Palo Alto Weekly

News - September 10, 2010

News Digest

Palo Alto contractor awarded $5.75 million

A panel of arbitrators has ordered Woodside homeowner and venture capitalist Jeff Drazan and his wife, Stacy, to pay Palo Alto housing contractor Vance Brown Corp. $5.75 million in a dispute over a construction project on an $18 million home on Bridle Lane in Woodside.

The three arbitrators concluded, after 51 days of hearings, that the couple's excessive number of changes to the home's design and failure to pay costs associated with those changes was a "material breach" of a contract, according to a Sept. 7 statement from contractor Loren Brown.

While the case actually concluded in February, Brown said he was waiting for the dust to settle before making news of the award.

The Drazans' attorney, Dan Alberti of Palo Alto-based McDermott, Will & Emory, said the Drazans "desperately needed to be in front of a jury" but that Vance Brown fought for two years to keep the case out of a courtroom.

An appellate court panel of three judges eventually ordered the case into arbitration, overturning a recommendation for a jury trial on two occasions in San Mateo County Superior Court and once by an earlier and different three-judge appellate panel, Alberti said.

The award included payment of $2.5 million for Vance Brown's attorney fees, about $2.5 million spent by the contractor that the Drazans "refused to pay for," and another $663,300 in attorney fees during the years that the case was in court, said Vance Brown attorney Gregg Dulik of the San Francisco law firm Sedgwick, Detert, Moran and Arnold.

The couple have paid "every penny," Dulik said.

The couple's own outlay for attorneys was about $4.4 million for the arbitration period, and that was on top of what they paid during the court proceedings, Dulik said.

Palo Alto rail committee considers new studies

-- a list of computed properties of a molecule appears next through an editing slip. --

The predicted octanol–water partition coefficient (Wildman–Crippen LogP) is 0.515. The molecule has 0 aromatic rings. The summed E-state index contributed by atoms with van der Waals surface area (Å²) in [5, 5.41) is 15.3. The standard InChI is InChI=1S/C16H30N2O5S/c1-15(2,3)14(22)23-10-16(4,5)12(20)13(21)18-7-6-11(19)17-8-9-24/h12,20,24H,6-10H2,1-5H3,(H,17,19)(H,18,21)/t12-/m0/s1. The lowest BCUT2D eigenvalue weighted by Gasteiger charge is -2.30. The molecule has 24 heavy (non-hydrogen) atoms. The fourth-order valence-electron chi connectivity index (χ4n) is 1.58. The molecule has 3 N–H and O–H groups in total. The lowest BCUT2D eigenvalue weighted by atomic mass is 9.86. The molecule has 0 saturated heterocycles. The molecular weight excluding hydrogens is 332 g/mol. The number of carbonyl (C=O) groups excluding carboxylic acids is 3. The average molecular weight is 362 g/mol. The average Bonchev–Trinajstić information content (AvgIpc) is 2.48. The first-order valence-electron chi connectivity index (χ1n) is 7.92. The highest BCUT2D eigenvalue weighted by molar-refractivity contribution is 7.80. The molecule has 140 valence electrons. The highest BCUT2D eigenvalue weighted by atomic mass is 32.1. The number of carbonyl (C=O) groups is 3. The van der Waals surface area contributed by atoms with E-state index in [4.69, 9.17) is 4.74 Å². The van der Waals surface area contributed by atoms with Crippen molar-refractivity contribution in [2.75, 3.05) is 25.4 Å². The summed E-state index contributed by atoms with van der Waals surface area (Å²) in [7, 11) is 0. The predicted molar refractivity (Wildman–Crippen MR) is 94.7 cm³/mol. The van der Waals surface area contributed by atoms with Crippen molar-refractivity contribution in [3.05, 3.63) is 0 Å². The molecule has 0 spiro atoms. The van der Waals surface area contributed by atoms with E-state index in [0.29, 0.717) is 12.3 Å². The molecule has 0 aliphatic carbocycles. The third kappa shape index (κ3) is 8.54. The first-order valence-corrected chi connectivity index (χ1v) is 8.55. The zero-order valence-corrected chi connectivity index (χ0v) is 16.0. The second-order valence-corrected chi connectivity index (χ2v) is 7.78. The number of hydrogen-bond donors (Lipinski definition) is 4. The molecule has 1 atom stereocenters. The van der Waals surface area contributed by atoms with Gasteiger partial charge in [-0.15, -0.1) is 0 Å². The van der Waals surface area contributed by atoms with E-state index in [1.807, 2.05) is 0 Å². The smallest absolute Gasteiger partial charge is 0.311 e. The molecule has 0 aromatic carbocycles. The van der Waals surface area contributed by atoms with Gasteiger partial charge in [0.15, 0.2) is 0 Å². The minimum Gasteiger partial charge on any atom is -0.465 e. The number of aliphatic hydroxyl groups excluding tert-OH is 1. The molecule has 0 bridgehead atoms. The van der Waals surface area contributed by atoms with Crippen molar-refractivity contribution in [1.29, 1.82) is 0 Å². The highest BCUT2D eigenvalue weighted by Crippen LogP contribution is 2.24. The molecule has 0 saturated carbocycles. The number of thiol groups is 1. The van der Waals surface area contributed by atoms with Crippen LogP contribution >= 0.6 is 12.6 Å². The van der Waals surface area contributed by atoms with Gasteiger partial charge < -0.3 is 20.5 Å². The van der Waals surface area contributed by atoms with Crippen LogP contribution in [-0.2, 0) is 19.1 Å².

Engineering help for reviewing high-speed rail reports? $120,000. Determining property values along the Caltrain corridor? $40,000. Studying potential economic impacts of a local high-speed rail station? Another $40,000. Having a lobbyist in Sacramento to push Palo Alto's agenda and keep local officials abreast of rail-related legislation? $30,000 every six months.

Figuring out how state's proposed $45 billion high-speed rail system will affect Palo Alto? Priceless.

That, at least, is the view of the Palo Alto's disillusioned and data-hungry High-Speed Rail Committee, which last week declared a "no confidence" position on the voter-approved high-speed rail.

This week, the committee considered funding the new studies to evaluate possible impacts of the rail line, which under the present plans would stretch from San Francisco to Los Angeles and pass through Palo Alto along the Caltrain tracks.

Mayor Pat Burt said the property-valuation study is particularly important because the California High-Speed Rail Authority hasn't provided any information on the topic. Other members agreed, though Councilman Larry Klein balked at spending money on evaluating a local high-speed rail station, a project that would require the city to provide 3,000 parking spots for rail riders.

"The facts are in and the station is a bad idea," Klein said at the Sept. 7 meeting.

Burt said he shared Klein's skepticism about the new station but argued that the new study would bolster the credibility of the committee's position.

"An individual study that would be done by an expert has more force than merely our opinions," Burt said.

The committee voted unanimously to renew the lobbyist contract with the firm Capitol Advocates and asked staff to return later this month with the scope for the new studies.

The full City Council, meanwhile, is scheduled to discuss the rail project Monday (Sept. 13).

HP sues Hurd, 'John Does' to block Oracle hiring

HP's fired President Mark Hurd knows too much about the inner workings of HP to be allowed to go to work for competitor Oracle Corporation, HP claims in a civil lawsuit filed Tuesday to block Hurd's taking a new job.

The action seeks injunctive relief and a jury trial and lists up to 25 "John Does" as codefendants.

"HP is informed and believes and thereon alleges that Hurd has put HP's most valuable trade secrets and confidential information in peril," the lawsuit states.

Hurd served as chairman of the board, CEO and president of HP prior to his firing in early August following disclosure of a sexual-harassment complaint by a female marketing consultant.

The brief states that Hurd agreed: "If I accept a position with a Competitor at any time within twelve months following termination of my employment with HP, I will promptly give written notice" to the senior human-resources manager with a copy to HP's general counsel.

"Hurd's failure to provide such notice before it was publicly announced by Oracle, gives rise to a reasonable inference that he is violating his trade secret protection agreements with HP," the lawsuit states.

—Jay Thorwaldson

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